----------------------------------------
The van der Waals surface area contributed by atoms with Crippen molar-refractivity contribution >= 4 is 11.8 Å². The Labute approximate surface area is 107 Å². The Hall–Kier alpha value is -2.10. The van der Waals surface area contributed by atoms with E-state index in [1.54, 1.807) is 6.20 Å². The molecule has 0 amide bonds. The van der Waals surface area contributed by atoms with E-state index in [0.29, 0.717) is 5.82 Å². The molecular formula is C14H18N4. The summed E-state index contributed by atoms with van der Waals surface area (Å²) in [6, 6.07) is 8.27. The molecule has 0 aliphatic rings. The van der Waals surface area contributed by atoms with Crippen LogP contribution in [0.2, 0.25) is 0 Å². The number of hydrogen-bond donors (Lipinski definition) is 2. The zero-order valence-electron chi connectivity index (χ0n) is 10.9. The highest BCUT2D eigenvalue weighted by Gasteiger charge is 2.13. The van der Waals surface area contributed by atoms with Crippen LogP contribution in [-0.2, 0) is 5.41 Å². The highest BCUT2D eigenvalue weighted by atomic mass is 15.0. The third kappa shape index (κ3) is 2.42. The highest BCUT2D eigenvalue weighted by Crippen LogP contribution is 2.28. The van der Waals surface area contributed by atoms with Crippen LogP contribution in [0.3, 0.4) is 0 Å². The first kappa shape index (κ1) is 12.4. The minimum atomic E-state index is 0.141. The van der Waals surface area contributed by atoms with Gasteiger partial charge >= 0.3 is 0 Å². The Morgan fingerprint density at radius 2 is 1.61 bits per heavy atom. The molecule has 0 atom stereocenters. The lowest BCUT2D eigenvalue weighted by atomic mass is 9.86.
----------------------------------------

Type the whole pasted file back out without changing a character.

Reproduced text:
The van der Waals surface area contributed by atoms with Crippen molar-refractivity contribution >= 4 is 11.8 Å². The Labute approximate surface area is 107 Å². The Hall–Kier alpha value is -2.10. The van der Waals surface area contributed by atoms with E-state index in [1.54, 1.807) is 6.20 Å². The molecule has 0 amide bonds. The van der Waals surface area contributed by atoms with E-state index in [0.29, 0.717) is 5.82 Å². The molecular formula is C14H18N4. The summed E-state index contributed by atoms with van der Waals surface area (Å²) in [6, 6.07) is 8.27. The molecule has 0 aliphatic rings. The van der Waals surface area contributed by atoms with Crippen LogP contribution in [0.2, 0.25) is 0 Å². The number of hydrogen-bond donors (Lipinski definition) is 2. The zero-order valence-electron chi connectivity index (χ0n) is 10.9. The highest BCUT2D eigenvalue weighted by Gasteiger charge is 2.13. The van der Waals surface area contributed by atoms with Crippen LogP contribution in [-0.2, 0) is 5.41 Å². The highest BCUT2D eigenvalue weighted by atomic mass is 15.0. The third kappa shape index (κ3) is 2.42. The highest BCUT2D eigenvalue weighted by Crippen LogP contribution is 2.28. The van der Waals surface area contributed by atoms with Crippen LogP contribution in [0.3, 0.4) is 0 Å². The first kappa shape index (κ1) is 12.4. The minimum atomic E-state index is 0.141. The van der Waals surface area contributed by atoms with Gasteiger partial charge >= 0.3 is 0 Å². The Morgan fingerprint density at radius 2 is 1.61 bits per heavy atom. The molecule has 0 atom stereocenters. The lowest BCUT2D eigenvalue weighted by atomic mass is 9.86.